Sentimental Equipment: New Zealand, the Great War and Cultural Mobilisation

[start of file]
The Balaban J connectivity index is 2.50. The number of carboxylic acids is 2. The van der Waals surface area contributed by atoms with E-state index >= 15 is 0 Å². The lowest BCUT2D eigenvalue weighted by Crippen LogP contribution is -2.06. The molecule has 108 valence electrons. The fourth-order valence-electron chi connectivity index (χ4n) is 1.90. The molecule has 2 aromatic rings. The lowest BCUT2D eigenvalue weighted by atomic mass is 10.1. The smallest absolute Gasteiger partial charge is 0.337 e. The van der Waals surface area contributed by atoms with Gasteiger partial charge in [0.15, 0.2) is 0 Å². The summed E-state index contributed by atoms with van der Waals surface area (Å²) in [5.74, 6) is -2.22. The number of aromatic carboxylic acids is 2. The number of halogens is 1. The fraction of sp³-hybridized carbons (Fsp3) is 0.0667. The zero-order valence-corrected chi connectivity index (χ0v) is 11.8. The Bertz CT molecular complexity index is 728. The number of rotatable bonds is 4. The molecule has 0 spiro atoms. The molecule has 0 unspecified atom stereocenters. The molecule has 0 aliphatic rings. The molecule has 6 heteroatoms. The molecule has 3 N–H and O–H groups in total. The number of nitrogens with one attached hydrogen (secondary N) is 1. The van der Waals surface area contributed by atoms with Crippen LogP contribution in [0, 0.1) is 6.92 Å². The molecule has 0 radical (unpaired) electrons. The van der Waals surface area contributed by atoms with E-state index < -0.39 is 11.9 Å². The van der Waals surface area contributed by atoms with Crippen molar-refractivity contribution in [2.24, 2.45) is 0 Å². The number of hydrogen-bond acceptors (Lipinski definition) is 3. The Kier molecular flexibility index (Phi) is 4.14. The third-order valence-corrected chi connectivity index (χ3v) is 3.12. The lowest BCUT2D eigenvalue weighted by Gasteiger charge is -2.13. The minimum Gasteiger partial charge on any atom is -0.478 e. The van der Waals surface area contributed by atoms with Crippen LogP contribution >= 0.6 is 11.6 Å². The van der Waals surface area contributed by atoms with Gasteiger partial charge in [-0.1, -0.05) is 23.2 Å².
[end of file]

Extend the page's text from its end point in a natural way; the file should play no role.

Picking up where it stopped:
During the First World War, New Zealand society was dominated by messages stressing the paramount importance of the war effort to which the country was so heavily committed. Reflecting the total nature of the conflict, these exhortations regularly linked individual duties to the war effort and associated that effort with larger, or higher, purposes. It is often perceived, or presumed, that the dominance of this material arose from general wartime hysteria or was the result of imposed propaganda - with all the manipulative trickery that term connotes. Either way, such perceptions dovetail with notions that the war represents a historical rupture and that wartime discourse might be characterised as insincere, inauthentic and abnormal. Challenging this interpretation, this thesis considers wartime messages as emblematic of deeper cultural sentiments and wider social forces. Specifically, it argues that they represented the results of a cultural mobilisation; a phenomenon whereby cultural resources were mobilised alongside material resources. Consequently many pre-existing social dynamics, debates, orientations, mythologies, values, stereotypes and motifs were retained, but repurposed, in response to the war. A range of subjects illustrating this phenomenon are surveyed, including collective identity, anti-Germanism, gender archetypes, gender antitypes and social cohesion. This study highlights two major dimensions of the phenomenon: firstly, the relationship between the pre-war social/cultural landscape and the mobilised results; and, secondly, how the ideological war effort operated by layering meanings upon wartime developments. Analysing these aspects of cultural mobilisation sets New Zealand‘s military involvement in a broader context and enriches our historical understanding of the society which entered and fought the Great War.